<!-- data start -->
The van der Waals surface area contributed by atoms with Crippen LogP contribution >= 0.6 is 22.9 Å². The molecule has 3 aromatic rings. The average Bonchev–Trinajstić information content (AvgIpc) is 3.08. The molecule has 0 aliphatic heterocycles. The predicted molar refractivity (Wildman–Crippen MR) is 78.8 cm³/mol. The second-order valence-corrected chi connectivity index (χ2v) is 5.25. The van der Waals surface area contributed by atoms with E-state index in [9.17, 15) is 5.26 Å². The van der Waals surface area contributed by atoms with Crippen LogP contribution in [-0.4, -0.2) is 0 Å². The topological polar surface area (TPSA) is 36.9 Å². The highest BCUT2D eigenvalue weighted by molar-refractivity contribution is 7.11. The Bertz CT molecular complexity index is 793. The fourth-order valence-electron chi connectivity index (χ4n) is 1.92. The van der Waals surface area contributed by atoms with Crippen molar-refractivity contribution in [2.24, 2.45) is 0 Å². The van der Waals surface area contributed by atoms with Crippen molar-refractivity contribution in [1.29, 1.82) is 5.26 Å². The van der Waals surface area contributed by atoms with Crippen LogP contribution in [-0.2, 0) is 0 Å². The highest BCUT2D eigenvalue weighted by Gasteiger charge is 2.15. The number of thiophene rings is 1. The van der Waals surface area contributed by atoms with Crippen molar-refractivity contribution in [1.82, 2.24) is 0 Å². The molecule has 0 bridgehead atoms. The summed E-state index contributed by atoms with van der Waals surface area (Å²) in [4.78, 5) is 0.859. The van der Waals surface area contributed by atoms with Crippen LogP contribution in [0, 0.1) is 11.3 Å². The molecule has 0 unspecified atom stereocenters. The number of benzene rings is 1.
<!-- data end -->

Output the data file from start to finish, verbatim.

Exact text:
The van der Waals surface area contributed by atoms with Crippen LogP contribution >= 0.6 is 22.9 Å². The molecule has 3 aromatic rings. The average Bonchev–Trinajstić information content (AvgIpc) is 3.08. The molecule has 0 aliphatic heterocycles. The predicted molar refractivity (Wildman–Crippen MR) is 78.8 cm³/mol. The second-order valence-corrected chi connectivity index (χ2v) is 5.25. The van der Waals surface area contributed by atoms with E-state index in [9.17, 15) is 5.26 Å². The van der Waals surface area contributed by atoms with Crippen LogP contribution in [-0.4, -0.2) is 0 Å². The topological polar surface area (TPSA) is 36.9 Å². The highest BCUT2D eigenvalue weighted by molar-refractivity contribution is 7.11. The Bertz CT molecular complexity index is 793. The fourth-order valence-electron chi connectivity index (χ4n) is 1.92. The van der Waals surface area contributed by atoms with Crippen molar-refractivity contribution in [2.24, 2.45) is 0 Å². The van der Waals surface area contributed by atoms with Crippen molar-refractivity contribution in [1.29, 1.82) is 5.26 Å². The van der Waals surface area contributed by atoms with Crippen LogP contribution in [-0.2, 0) is 0 Å². The highest BCUT2D eigenvalue weighted by Gasteiger charge is 2.15. The number of thiophene rings is 1. The van der Waals surface area contributed by atoms with Crippen molar-refractivity contribution in [1.82, 2.24) is 0 Å². The molecule has 0 bridgehead atoms. The summed E-state index contributed by atoms with van der Waals surface area (Å²) in [4.78, 5) is 0.859. The van der Waals surface area contributed by atoms with Crippen LogP contribution in [0, 0.1) is 11.3 Å². The molecule has 0 unspecified atom stereocenters. The number of benzene rings is 1.